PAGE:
In memoriam

A Day of Remembrance: 9/11/2011

Join the San Francisco Fog Rugby Football Club this Sunday, September 11th, as they gather to remember the inspirational Fog Rugby player and 9/11 hero Mark Bingham.

First, from noon to 4pm, we will be gathering to watch the NBC broadcast of the Rugby World Cup match United States vs. Ireland on the Lone Star Saloon’s projection screen. During the broadcast, NBC will be airing a special segment dedicated to Mark’s legacy on rugby.

There will be drink specials ($4 Jack Daniels and $4 Jameson), stories shared about Mark from the people who knew him best, videos, and of course a good time as only FOG RUGBY can give you. Additionally, Holly Million, producer of the documentary “With You”, will be on hand to talk about the film. Don’t miss it!

Then, from 4pm to 8pm, join us for a very special $9 FOG RUGBY Beer Bust benefitting The Mark Bingham Foundation, a 501c3 non-profit scholarship fund organization dedicated to supporting the causes that Mark loved best. Plus, you’ll get more rugby on the big screen, tasty food from the grill, jello shots, and all the beer you can drink (responsibly)!

Place: Lone Star Saloon (1354 Harrison Street, San Francisco)
Date: Sunday, Sept 11th
Time: 12:00pm to 8:00pm

Mark Bingham (1970-2001)


Above: Mark Bingham; Alice Hoaglan awards The Bingham Cup trophy.

Every September 11, the Fog pauses to remember Mark Bingham, our friend and an early member of the San Francisco Fog.

Mark was a successful public relations executive who’d played rugby for the perennial national champions, UC Berkeley. The Fog, by contrast, was a newly formed club that hoped to join the competitive Northern California Rugby Football Union (NCRFU) as its first team geared primarily toward gay men and men of color.

We were mostly complete novices to the game, and our training sessions were horribly remedial, but Mark started showing up anyway. He coached, cajoled, and crashed through our practices, and played No. 8 in our first two friendly matches and in our first tournament (where he promptly dislocated his shoulder). He taught us his favorite rugby songs and made us feel like we were part of something bigger than ourselves. That was early 2001.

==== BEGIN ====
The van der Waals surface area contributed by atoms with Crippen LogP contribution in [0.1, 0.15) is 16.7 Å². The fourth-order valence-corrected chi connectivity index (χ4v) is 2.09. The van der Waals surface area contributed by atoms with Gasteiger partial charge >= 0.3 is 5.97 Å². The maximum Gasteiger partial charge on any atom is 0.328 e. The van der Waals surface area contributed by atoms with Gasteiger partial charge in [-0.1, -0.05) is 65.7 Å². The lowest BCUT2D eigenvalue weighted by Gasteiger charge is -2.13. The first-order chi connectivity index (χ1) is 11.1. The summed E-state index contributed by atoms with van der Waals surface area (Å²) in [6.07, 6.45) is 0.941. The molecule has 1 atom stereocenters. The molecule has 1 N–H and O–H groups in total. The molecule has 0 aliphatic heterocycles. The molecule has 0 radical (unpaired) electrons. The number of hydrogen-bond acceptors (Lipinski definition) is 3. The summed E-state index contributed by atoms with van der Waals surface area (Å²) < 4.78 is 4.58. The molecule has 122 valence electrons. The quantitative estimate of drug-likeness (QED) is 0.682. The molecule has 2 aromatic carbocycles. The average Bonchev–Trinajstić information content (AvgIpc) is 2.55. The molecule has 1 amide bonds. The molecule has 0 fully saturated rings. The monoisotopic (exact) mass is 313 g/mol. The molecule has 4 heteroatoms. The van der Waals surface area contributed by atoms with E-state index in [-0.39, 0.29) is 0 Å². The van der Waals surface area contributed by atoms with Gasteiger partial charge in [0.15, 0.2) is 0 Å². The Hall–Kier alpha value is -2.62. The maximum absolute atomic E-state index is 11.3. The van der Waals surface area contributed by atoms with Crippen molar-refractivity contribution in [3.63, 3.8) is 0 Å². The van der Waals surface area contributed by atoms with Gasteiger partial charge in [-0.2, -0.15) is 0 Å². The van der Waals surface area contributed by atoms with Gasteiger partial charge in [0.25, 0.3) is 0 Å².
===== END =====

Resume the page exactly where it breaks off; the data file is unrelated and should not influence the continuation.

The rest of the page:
Over the summer the Fog did gain entry into the NCRFU. Mark, traveling in Europe, let us know how proud he was of the club’s achievement. He also told us what it meant for him to be part of a rugby team comprised entirely of gay men: “As we worked and sweated and ran and talked together this year, I finally felt accepted as a gay man and a rugby player. My two irreconcilable worlds came together.”

Mark never got another opportunity to play for the Fog. He was aboard United flight 93 when it crashed in rural Pennsylvania on September 11, 2001.

This Friday we will gather once again to remember Mark and the many gifts he brought to our young club. And as always, we will honor his mother, Alice Hoagland, too. A tireless supporter of Fog Rugby and of the international gay rugby movement, Hoagland can usually be seen cheering on teams from all over the world at the biennial Bingham Cup tournament, established by the Fog in 2002 in her son’s memory.